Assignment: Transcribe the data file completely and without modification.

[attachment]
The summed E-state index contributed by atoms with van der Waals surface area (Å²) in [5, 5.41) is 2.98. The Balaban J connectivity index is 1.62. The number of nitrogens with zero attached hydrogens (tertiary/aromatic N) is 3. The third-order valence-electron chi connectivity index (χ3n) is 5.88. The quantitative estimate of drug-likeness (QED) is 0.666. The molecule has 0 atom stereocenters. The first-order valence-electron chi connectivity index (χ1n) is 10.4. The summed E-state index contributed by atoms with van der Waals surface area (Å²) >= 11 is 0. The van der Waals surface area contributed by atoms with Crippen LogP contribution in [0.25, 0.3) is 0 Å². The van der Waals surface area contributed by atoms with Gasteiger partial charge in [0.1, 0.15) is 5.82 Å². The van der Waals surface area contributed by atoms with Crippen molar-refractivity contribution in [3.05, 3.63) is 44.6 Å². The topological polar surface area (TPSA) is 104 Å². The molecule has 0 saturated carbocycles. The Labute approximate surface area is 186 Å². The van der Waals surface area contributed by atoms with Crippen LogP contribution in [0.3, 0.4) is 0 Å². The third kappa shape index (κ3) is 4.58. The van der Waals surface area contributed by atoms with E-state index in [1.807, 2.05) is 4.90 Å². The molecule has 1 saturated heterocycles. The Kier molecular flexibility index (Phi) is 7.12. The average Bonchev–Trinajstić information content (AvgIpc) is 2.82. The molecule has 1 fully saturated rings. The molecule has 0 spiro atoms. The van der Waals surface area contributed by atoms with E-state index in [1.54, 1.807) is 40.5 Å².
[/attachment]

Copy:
The summed E-state index contributed by atoms with van der Waals surface area (Å²) in [5, 5.41) is 2.98. The Balaban J connectivity index is 1.62. The number of nitrogens with zero attached hydrogens (tertiary/aromatic N) is 3. The third-order valence-electron chi connectivity index (χ3n) is 5.88. The quantitative estimate of drug-likeness (QED) is 0.666. The molecule has 0 atom stereocenters. The first-order valence-electron chi connectivity index (χ1n) is 10.4. The summed E-state index contributed by atoms with van der Waals surface area (Å²) >= 11 is 0. The van der Waals surface area contributed by atoms with Crippen LogP contribution in [0.25, 0.3) is 0 Å². The van der Waals surface area contributed by atoms with Gasteiger partial charge in [0.1, 0.15) is 5.82 Å². The van der Waals surface area contributed by atoms with Crippen molar-refractivity contribution in [3.05, 3.63) is 44.6 Å². The topological polar surface area (TPSA) is 104 Å². The molecule has 0 saturated carbocycles. The Labute approximate surface area is 186 Å². The van der Waals surface area contributed by atoms with Crippen LogP contribution in [0.3, 0.4) is 0 Å². The third kappa shape index (κ3) is 4.58. The van der Waals surface area contributed by atoms with E-state index in [1.807, 2.05) is 4.90 Å². The molecule has 1 saturated heterocycles. The Kier molecular flexibility index (Phi) is 7.12. The average Bonchev–Trinajstić information content (AvgIpc) is 2.82. The molecule has 1 fully saturated rings. The molecule has 0 spiro atoms. The van der Waals surface area contributed by atoms with E-state index in [1.54, 1.807) is 40.5 Å².